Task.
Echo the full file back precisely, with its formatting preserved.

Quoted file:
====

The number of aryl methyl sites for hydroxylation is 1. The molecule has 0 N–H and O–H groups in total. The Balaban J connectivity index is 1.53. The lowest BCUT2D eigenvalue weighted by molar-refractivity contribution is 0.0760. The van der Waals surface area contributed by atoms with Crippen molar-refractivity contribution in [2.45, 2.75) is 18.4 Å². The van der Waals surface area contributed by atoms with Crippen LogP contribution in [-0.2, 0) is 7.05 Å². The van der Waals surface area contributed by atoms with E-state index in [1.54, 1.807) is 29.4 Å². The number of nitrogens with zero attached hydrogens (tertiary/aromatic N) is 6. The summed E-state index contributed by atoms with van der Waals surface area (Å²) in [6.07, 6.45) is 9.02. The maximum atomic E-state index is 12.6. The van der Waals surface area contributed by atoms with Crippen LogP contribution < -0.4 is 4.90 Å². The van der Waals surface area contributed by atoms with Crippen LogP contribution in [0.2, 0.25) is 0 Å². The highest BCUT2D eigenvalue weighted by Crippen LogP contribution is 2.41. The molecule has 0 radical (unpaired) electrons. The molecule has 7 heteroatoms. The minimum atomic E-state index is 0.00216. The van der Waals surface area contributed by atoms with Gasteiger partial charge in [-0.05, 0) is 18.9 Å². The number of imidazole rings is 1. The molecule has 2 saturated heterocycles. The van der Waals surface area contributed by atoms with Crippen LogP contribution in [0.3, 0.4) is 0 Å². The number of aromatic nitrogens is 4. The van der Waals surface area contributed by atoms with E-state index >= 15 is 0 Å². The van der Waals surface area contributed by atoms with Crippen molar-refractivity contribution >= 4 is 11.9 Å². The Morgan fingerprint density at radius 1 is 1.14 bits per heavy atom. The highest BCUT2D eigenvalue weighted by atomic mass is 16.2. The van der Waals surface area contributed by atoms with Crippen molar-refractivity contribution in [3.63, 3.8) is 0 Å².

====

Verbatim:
The number of aryl methyl sites for hydroxylation is 1. The molecule has 0 N–H and O–H groups in total. The Balaban J connectivity index is 1.53. The lowest BCUT2D eigenvalue weighted by molar-refractivity contribution is 0.0760. The van der Waals surface area contributed by atoms with Crippen molar-refractivity contribution in [2.45, 2.75) is 18.4 Å². The van der Waals surface area contributed by atoms with Crippen LogP contribution in [-0.2, 0) is 7.05 Å². The van der Waals surface area contributed by atoms with E-state index in [1.54, 1.807) is 29.4 Å². The number of nitrogens with zero attached hydrogens (tertiary/aromatic N) is 6. The summed E-state index contributed by atoms with van der Waals surface area (Å²) in [6.07, 6.45) is 9.02. The maximum atomic E-state index is 12.6. The van der Waals surface area contributed by atoms with Crippen LogP contribution < -0.4 is 4.90 Å². The van der Waals surface area contributed by atoms with Crippen LogP contribution in [0.2, 0.25) is 0 Å². The highest BCUT2D eigenvalue weighted by Crippen LogP contribution is 2.41. The molecule has 0 radical (unpaired) electrons. The molecule has 7 heteroatoms. The minimum atomic E-state index is 0.00216. The van der Waals surface area contributed by atoms with Gasteiger partial charge in [-0.05, 0) is 18.9 Å². The number of imidazole rings is 1. The molecule has 2 saturated heterocycles. The van der Waals surface area contributed by atoms with Crippen LogP contribution in [0.3, 0.4) is 0 Å². The number of aromatic nitrogens is 4. The van der Waals surface area contributed by atoms with E-state index >= 15 is 0 Å². The van der Waals surface area contributed by atoms with Crippen molar-refractivity contribution >= 4 is 11.9 Å². The Morgan fingerprint density at radius 1 is 1.14 bits per heavy atom. The highest BCUT2D eigenvalue weighted by atomic mass is 16.2. The van der Waals surface area contributed by atoms with Crippen molar-refractivity contribution in [3.63, 3.8) is 0 Å².